The Sensible Knave

"I do not see that we are further along today than where Hume left us. The Humean predicament is the human predicament." - W.V.O. Quine

Sunday, December 25, 2005

Bad Motive vs. No Motives

As I've maintained before, motives are not relevant to the justification of an action. Rather, they are relevant to judgments about the character of the person performing it. Well, people seem to think that the judgment about motives entails something about justification, or the lack thereof. I suppose that "Bush invaded Iraq for the oil" could be construed as "There was no other reason (moral or otherwise) for invading Iraq." If the latter judgment is sound, however, then the invasion is unjustified, regardless of the motives of the invader. Positing bad motives impugns the character of the person, but not his actions.

Note how easy it is slip into a circular chain of argumention here (not that the arguments I've outlined are inherently circular). If you suggest that the bad motives make the action unjustified (like water drawn from the poisoned well, as it were), you must be careful not to draw any conclusions about motives based on the absence of any other justification for the action. It would seem that many evaluations of actions based on motives implicitly prejudge the action as a basis for assessing motives.

Thursday, December 22, 2005

Unsolved Mysteries

If you think this is bad, just think how bad it would be if they didn't have Monk.

Tuesday, December 20, 2005

Transit Strike

As you may know, the NYC Transit Workers Union is striking. Support the union. Sure, millions of other workers face economic hardship on account of this, but this is a union we're talking about. Unions can't hurt workers, of course. Only management can do that. Support the union.

Sunday, December 18, 2005

Human Rights for Enemy Combatants

Do those who want expanded respect for the human rights for terrorists captured in combat actually want to see them killed in combat instead? Well, that's what they should expect. Captured terrorists are potentially valuable for the information they possess. Even if we shouldn't torture it out of them, we would impose privation or duress that tends to facilitate cooperation. If those options are taken off the table, then the value of captive terrorists declines precipitously.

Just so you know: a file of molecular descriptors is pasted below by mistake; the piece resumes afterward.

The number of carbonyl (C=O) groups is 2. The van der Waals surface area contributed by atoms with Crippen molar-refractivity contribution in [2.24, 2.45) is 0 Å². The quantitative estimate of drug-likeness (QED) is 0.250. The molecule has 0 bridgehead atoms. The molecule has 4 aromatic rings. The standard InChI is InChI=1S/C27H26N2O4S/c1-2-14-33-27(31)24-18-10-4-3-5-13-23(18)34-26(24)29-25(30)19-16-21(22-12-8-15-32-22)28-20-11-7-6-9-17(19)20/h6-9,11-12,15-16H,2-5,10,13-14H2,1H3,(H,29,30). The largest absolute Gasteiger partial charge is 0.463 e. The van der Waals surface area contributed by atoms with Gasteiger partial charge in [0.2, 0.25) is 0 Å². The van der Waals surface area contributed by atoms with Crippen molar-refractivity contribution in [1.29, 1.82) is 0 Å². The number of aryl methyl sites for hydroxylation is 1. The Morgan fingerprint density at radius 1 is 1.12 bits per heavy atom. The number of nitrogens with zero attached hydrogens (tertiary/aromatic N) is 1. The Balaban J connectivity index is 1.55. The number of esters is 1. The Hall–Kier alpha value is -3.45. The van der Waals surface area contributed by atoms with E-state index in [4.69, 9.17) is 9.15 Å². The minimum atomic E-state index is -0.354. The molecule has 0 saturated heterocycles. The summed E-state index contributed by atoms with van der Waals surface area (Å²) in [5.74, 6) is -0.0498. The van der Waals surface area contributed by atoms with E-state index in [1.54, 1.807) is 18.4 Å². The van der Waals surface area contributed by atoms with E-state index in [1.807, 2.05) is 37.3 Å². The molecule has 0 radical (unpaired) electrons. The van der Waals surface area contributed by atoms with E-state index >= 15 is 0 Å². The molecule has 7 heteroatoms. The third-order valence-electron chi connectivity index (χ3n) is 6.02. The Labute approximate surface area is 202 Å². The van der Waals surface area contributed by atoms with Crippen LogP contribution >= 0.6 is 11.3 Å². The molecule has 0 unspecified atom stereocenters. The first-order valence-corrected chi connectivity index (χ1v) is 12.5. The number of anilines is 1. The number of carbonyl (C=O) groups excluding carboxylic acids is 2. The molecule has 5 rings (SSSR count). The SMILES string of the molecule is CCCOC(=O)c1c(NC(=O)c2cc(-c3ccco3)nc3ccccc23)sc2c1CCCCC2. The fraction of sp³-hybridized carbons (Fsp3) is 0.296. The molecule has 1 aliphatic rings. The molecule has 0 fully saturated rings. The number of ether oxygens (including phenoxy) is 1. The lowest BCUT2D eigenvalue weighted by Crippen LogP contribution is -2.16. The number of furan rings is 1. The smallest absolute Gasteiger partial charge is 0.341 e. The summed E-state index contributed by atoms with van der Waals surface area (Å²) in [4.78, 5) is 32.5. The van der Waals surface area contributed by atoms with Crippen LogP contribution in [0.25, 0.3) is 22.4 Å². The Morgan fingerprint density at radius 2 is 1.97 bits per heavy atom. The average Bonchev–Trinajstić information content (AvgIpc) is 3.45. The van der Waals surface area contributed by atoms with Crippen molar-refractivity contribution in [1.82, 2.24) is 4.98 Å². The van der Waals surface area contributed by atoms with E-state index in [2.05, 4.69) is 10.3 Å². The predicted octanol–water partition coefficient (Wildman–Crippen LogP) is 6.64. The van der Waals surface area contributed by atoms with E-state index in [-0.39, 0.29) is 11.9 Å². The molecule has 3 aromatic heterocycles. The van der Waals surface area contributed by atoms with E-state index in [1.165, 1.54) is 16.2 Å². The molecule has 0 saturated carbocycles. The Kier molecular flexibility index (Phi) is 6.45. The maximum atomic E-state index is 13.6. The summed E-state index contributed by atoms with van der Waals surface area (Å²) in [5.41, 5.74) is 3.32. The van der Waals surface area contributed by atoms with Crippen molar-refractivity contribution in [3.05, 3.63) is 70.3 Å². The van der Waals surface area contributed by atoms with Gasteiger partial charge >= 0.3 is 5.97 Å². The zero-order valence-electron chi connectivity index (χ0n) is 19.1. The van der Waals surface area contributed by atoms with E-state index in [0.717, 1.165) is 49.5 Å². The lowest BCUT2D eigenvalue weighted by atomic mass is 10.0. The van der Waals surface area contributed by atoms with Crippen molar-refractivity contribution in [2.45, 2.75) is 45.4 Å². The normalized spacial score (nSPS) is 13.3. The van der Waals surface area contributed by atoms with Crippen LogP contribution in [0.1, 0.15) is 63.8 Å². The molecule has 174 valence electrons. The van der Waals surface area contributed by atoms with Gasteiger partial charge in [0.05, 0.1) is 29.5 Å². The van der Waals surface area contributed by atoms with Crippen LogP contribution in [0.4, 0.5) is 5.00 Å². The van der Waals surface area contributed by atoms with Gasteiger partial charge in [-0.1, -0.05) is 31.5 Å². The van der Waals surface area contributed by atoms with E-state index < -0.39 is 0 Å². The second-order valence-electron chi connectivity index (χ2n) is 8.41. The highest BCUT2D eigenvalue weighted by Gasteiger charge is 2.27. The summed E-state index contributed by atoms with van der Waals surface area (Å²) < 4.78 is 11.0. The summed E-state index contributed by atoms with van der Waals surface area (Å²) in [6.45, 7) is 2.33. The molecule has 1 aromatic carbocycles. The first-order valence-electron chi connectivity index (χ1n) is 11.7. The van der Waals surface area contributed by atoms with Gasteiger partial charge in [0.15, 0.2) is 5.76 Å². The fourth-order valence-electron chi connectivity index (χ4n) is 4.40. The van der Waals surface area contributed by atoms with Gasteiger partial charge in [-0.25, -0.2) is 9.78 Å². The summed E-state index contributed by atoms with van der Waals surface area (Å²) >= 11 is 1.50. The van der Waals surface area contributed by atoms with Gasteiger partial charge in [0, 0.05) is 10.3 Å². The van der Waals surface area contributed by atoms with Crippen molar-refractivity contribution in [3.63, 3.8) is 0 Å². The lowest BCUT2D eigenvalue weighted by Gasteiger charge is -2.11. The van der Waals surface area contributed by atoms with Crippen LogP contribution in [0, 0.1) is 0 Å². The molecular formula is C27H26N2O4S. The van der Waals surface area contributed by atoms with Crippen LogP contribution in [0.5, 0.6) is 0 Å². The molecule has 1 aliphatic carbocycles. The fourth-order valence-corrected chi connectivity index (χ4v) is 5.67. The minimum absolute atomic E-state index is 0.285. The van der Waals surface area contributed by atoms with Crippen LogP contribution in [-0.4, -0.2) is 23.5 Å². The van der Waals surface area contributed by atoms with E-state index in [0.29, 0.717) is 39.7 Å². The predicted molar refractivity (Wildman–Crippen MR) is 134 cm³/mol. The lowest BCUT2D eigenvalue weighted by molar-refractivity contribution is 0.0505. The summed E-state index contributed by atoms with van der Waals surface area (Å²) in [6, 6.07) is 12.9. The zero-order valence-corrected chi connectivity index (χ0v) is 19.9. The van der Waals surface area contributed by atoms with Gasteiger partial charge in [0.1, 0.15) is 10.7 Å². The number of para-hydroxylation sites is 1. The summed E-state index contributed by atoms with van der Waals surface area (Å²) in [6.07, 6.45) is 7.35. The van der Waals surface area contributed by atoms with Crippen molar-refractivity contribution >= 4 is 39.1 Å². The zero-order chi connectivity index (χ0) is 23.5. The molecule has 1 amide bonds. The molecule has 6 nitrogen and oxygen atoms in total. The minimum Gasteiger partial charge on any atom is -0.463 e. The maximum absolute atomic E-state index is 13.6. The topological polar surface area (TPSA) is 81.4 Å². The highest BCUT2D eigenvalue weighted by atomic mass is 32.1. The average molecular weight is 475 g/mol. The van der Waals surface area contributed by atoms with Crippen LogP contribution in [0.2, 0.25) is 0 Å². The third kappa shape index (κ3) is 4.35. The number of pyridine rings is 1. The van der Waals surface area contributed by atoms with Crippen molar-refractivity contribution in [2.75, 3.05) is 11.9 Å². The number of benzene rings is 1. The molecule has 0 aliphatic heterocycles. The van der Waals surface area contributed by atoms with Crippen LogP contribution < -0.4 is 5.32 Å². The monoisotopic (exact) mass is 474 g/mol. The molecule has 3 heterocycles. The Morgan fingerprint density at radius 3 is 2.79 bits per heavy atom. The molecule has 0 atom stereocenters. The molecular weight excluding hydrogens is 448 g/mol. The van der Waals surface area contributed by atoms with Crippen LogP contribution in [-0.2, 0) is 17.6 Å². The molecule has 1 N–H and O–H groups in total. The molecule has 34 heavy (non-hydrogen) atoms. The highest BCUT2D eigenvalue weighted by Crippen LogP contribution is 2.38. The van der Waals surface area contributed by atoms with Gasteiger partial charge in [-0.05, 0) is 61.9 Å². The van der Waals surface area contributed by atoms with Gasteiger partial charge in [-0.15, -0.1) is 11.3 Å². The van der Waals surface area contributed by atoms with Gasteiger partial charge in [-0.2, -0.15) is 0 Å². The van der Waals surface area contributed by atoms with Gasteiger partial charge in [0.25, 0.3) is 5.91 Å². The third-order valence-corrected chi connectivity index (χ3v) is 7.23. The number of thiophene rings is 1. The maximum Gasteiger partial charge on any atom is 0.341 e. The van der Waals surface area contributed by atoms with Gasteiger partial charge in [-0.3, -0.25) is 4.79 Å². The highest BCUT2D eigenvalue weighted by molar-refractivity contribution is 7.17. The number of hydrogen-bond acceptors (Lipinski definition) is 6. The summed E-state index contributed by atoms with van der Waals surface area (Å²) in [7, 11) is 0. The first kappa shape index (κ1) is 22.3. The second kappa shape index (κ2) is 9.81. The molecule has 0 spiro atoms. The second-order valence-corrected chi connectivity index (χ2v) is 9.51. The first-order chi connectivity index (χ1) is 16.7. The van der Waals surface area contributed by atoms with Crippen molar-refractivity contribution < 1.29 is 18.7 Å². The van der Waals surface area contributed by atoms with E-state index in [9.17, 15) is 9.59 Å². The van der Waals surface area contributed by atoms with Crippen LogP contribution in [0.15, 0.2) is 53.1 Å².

In combat situations, the tactics soldiers must use to increase the number of captives they take increase the risks to themselves, and they increase the probability of escape. Those might be considered acceptable risks, given the potential benefits. If targetted terrorists are no longer considered potentially valuable assets, however, then the main consideration weighing against tactics designed to maximize the safety of our own troops, and to minimize the likelihood of enemy escape, loses its sway.

Tuesday, December 13, 2005

Good for the baby,...

...bad for the gene pool.

Wednesday, December 07, 2005

How to Bait a Literary Predator

As a freelance writer sniffing out new leads, I've become addicted to craigslist. I offer my opinion on this gem of an ad, as a free service to literary scam artists (you can read up on some major offenders here):

does anyone can write a book?
Reply to:

Date: 2005-12-06, 11:13PM EST

what do I have to do? most people I know said, I'll have no chance, because I'm not famous,with no special skills .

do you think anyone could be published? thanks

no -- it's NOT ok to contact this poster with services or other commercial interests
Compensation: thanks

Yes, a vanity press will tell you, anyone (with extra cash) can be published. I think the author of this ad wants to see how far some folks will go in soliticiting him to submit a novel. They will be effusive in assessing his literary potential. Of course, he'll have to pay hefty "reviewing" and "printing" fees. He'll have to promise to buy many copies of the book himself, and it will be on him to persuade Barnes & Noble to stock his book. Maybe it's a sting, or just the craigslist equivalent of a crank call.